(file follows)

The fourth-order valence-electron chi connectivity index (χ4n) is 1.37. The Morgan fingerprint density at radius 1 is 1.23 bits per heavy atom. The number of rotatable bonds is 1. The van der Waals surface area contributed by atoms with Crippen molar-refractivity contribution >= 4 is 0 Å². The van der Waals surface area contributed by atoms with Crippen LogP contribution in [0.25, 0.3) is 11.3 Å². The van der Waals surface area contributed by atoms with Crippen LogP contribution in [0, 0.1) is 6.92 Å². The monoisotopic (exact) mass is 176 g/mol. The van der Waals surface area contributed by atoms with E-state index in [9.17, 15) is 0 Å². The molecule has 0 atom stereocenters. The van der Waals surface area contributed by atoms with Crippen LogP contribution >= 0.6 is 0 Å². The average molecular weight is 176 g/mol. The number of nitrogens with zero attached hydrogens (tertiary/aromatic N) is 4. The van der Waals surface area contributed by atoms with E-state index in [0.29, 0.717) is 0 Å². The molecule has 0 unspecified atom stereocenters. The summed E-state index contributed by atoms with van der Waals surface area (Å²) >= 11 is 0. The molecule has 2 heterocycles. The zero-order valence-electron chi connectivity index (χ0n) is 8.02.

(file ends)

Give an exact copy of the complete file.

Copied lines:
The fourth-order valence-electron chi connectivity index (χ4n) is 1.37. The Morgan fingerprint density at radius 1 is 1.23 bits per heavy atom. The number of rotatable bonds is 1. The van der Waals surface area contributed by atoms with Crippen molar-refractivity contribution >= 4 is 0 Å². The van der Waals surface area contributed by atoms with Crippen LogP contribution in [0.25, 0.3) is 11.3 Å². The van der Waals surface area contributed by atoms with Crippen LogP contribution in [0, 0.1) is 6.92 Å². The monoisotopic (exact) mass is 176 g/mol. The van der Waals surface area contributed by atoms with E-state index in [9.17, 15) is 0 Å². The molecule has 0 atom stereocenters. The van der Waals surface area contributed by atoms with Crippen LogP contribution >= 0.6 is 0 Å². The average molecular weight is 176 g/mol. The number of nitrogens with zero attached hydrogens (tertiary/aromatic N) is 4. The van der Waals surface area contributed by atoms with E-state index in [0.29, 0.717) is 0 Å². The molecule has 0 unspecified atom stereocenters. The summed E-state index contributed by atoms with van der Waals surface area (Å²) >= 11 is 0. The molecule has 2 heterocycles. The zero-order valence-electron chi connectivity index (χ0n) is 8.02.